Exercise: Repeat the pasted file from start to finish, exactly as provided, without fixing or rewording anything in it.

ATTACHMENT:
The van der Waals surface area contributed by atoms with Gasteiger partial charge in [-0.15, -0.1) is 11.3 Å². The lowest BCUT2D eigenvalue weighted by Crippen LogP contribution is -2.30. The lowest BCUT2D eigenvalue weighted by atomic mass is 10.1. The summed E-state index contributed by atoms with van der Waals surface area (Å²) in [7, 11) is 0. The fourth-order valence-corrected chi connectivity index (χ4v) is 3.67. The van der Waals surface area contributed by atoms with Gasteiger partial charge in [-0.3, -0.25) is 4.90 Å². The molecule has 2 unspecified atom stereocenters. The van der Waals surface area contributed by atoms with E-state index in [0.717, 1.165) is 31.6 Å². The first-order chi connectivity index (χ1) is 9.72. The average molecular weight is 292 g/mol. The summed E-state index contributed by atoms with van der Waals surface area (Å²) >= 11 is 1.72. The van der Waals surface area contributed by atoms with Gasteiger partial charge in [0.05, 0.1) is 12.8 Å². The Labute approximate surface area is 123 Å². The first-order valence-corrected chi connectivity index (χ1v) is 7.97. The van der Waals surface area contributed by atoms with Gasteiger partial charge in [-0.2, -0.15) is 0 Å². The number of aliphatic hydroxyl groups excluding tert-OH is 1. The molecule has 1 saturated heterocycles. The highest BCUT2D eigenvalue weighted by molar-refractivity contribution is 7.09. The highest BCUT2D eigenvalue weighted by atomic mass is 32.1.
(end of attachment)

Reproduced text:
The van der Waals surface area contributed by atoms with Gasteiger partial charge in [-0.15, -0.1) is 11.3 Å². The lowest BCUT2D eigenvalue weighted by Crippen LogP contribution is -2.30. The lowest BCUT2D eigenvalue weighted by atomic mass is 10.1. The summed E-state index contributed by atoms with van der Waals surface area (Å²) in [7, 11) is 0. The fourth-order valence-corrected chi connectivity index (χ4v) is 3.67. The van der Waals surface area contributed by atoms with Gasteiger partial charge in [-0.3, -0.25) is 4.90 Å². The molecule has 2 unspecified atom stereocenters. The van der Waals surface area contributed by atoms with E-state index in [0.717, 1.165) is 31.6 Å². The first-order chi connectivity index (χ1) is 9.72. The average molecular weight is 292 g/mol. The summed E-state index contributed by atoms with van der Waals surface area (Å²) >= 11 is 1.72. The van der Waals surface area contributed by atoms with Gasteiger partial charge in [0.05, 0.1) is 12.8 Å². The Labute approximate surface area is 123 Å². The first-order valence-corrected chi connectivity index (χ1v) is 7.97. The van der Waals surface area contributed by atoms with Gasteiger partial charge in [-0.2, -0.15) is 0 Å². The number of aliphatic hydroxyl groups excluding tert-OH is 1. The molecule has 1 saturated heterocycles. The highest BCUT2D eigenvalue weighted by molar-refractivity contribution is 7.09. The highest BCUT2D eigenvalue weighted by atomic mass is 32.1.